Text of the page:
The globe’s best senior cricketers are poised to battle for World Cup glory on the Sunshine Coast.
The first ever Over-60s Cricket World Cup will be contested at Maroochydore, Caloundra and Yandina, from September 3 to September 14.
Twelve nations will be represented, including hosts Australia, India, Sri Lanka, South Africa, New Zealand, West Indies, Pakistan, Zimbabwe, Wales, USA, Canada and the Rest of the World.
The teams, comprising about 300 people, will stay in the region and will play one-day games on eight days, along with six days of rest and relaxation, including visits to the Coast’s top tourist sites.
Spectators will have free entry to the games, which represent great opportunities to see some of the players who were part of cricket’s golden era of the 1970s to 1990s.
The event was initially scheduled for 2020 before COVID-19 hit.
Queensland Veterans Cricket president Rod Rice said the tournament “has been a long time coming”.
“It was put off and then put off again but we eventually got it up and running,” he said.
“It’s a big coup for Australia, Queensland and the Sunshine Coast to be able to run the first Over-60s World Cup.”
He said the event, to be live streamed around the world, would provide the region and veterans cricket with “fantastic exposure.”
He also said veterans cricket was more popular than ever in Australia and it provided older players with a social and physical outlet to improve mental health.
“It’s the fastest growing form of cricket in the country,” he said.
“We’ve had players compete (for club, state and country) in over-50s, 60s and 70s for a few years now and we have over-40s coming next year.”
“Cricket is a sport for life.
“We’ve brought a lot of former players back, who would otherwise be doing nothing.
“Veterans cricket is like a Men’s Shed, bringing older players together.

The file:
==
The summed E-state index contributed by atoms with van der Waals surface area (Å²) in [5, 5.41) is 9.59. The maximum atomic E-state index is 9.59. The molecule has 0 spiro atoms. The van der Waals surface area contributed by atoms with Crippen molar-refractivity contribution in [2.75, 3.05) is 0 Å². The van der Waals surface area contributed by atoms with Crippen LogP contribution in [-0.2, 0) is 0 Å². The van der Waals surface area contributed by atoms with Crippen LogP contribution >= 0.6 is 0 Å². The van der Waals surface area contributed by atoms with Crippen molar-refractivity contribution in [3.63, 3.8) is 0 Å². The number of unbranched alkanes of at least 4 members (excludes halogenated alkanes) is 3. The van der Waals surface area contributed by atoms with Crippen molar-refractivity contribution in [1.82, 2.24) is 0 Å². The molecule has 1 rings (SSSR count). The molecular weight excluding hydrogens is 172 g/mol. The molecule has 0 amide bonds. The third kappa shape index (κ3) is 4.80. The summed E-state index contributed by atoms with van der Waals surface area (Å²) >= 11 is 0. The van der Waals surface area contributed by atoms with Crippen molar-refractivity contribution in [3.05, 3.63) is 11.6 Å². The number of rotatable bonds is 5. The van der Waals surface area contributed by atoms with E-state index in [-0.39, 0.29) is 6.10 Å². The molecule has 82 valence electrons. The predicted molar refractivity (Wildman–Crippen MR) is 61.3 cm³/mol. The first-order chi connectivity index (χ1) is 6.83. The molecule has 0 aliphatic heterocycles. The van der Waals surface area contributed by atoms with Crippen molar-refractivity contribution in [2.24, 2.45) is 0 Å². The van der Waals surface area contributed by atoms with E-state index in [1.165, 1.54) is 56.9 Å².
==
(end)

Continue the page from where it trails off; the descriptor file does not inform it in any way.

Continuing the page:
“A lot of the guys, who played against each other when they were young, hadn’t seen each other for years until they started playing veterans cricket.”
He expected the Australian over-60s team to be in contention for the world title.
“I think Australia will be a good show, although I was talking to a Canadian official who said they should be favorites and he would be disappointed if they didn’t win it.”
“The Rest of the World side are pretty confident, New Zealand should be strong and South Africa have a couple of ex-Test players.”
Among those set to wield the willow are former South African representatives Peter Kirsten and Omar Henry.
Kirsten was a star player in his country from the 1970s to the 1990s. The now 67-year-old was renowned for his fielding and he showed steely resolve with the bat against Australia in 1993/94.
Henry, now aged 70, was the first non-white player of the post-Apartheid era in the South African team, when he was selected, aged 40, in the early 1990s.
Former Wisden Cricketer of the Year for 1970, Mike Procter, is the manager of the South African team.
Colin Croft, who was part of the West Indies’ famous fast-bowling battery in the 1970s and early 1980s, will be the manager of the Windies over-60s.